Tina Rowe

Burley Bridge

Burley Bridge
Burley Bridge

I used to walk through Burley Park every day on my way to my job at the University of Leeds. This was taken in early 2005; I guess I was on the home straight then as my contract was due to end in that July. I couldn’t wait to get out of there.

Because my job was not that strict about when I arrived in the morning, I used to arrive when I felt like it. This meant that I might take different routes but in general I would cross the bridge from the park.

When you take a similar rather than the same route every day, you get to see people in different states as they take their walks. I would see a dumpy small woman with a massive hairy dog and a thin older man with a couple of greyhounds. Most people had dogs and walked in solitary tracks, some of them would say hello to each other and even to me now and then. Sometimes there were secondary school kids who were obviously on the lam as this was not on a regular track to the school with that uniform.

One group always stood out to me though, three asian men who were of indeterminate age. One of them was taller than the rest, with a small beard. He seemed quite a happy sort and the one who was most often smiling. Another, shorter man, he looked a bit older and a little more serious. The third man is less distinct in my memory. They always walked around Burley Park in an anti-clockwise direction. They walked around the entire periphery and never seemed to walk along the paths that crossed it on the horizontal or diagonal. Everybody except them had a dog or was walking in a particular direction, but they walked around and talked. They didn’t ever strike me as being unhappy, if anything they seemed to be friends. Nevertheless I did end up wondering why they did it. They always left the park, when I saw them leave the park, by this bridge and came in the same way.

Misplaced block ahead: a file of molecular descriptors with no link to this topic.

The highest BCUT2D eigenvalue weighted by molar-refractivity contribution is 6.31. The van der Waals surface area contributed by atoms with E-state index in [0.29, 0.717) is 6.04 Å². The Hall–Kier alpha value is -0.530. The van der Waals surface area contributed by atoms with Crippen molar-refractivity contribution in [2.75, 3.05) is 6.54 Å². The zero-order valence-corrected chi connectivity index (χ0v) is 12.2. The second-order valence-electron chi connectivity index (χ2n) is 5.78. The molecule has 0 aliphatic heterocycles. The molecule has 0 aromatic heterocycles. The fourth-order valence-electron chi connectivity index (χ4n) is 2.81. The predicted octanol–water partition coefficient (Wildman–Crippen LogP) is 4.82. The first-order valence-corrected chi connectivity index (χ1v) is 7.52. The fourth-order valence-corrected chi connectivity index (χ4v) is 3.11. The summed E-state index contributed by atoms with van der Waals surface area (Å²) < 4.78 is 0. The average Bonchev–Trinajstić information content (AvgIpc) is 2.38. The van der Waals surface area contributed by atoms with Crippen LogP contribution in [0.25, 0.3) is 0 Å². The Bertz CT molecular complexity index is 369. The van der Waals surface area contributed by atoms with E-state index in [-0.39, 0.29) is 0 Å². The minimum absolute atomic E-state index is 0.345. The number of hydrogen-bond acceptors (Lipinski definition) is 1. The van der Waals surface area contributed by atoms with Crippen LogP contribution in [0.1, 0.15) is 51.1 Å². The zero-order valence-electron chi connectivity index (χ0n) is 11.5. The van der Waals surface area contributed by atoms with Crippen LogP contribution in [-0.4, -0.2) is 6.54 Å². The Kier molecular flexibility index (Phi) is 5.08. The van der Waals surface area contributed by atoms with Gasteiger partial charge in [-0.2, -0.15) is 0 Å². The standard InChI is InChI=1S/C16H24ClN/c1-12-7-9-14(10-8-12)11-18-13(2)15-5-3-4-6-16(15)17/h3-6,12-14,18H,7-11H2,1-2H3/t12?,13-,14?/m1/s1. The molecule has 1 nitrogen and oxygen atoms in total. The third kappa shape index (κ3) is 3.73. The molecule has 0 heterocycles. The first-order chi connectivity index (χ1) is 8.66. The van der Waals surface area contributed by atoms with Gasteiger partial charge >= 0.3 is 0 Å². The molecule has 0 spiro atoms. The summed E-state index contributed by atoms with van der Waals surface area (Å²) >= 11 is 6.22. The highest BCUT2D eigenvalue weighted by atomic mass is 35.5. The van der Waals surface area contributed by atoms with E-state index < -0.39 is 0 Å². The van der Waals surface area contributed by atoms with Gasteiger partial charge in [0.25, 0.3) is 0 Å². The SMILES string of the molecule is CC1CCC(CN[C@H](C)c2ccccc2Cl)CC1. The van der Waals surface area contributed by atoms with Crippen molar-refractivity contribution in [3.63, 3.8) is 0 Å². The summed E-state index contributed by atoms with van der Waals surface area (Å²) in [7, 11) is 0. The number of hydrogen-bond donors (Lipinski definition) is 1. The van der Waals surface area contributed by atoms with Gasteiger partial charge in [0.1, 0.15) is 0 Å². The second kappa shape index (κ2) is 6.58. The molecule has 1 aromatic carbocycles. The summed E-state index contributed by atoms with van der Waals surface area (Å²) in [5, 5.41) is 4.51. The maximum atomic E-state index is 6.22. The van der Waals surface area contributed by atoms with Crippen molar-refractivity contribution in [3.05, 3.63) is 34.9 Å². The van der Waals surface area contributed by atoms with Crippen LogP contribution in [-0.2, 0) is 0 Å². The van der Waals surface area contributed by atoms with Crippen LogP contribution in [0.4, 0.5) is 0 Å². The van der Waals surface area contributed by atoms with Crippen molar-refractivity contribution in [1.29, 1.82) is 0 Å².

They bothered me, but other stuff was going on at the time, so I let it lie. It was only after July 7th 2005 and the photographs of the bombers emerged that I think I recognised Hasib Hussain who at 18 was the youngest. I think I recognised him as the taller of the men who walked around the park. I would never have put him as so young, but I do remember one of the group I saw as looking a lot like the photographs. I’m not sure if I should feel compassion for someone who did such a terrible thing, but it does bother me that he wandered around for almost an hour after the other bombs exploded, visiting a place as mundane as Boots and even trying to call the others before catching the number 30 bus and detonating his bomb on Tavistock Place.

I broke the photograph apart in order to print it bigger. The panels are as the result of the limitations of the equipment but it has opened up into being a much more complicated technique. The fact that so much was going on around me at the time, some of it horribly significant makes the image mean even more to me.

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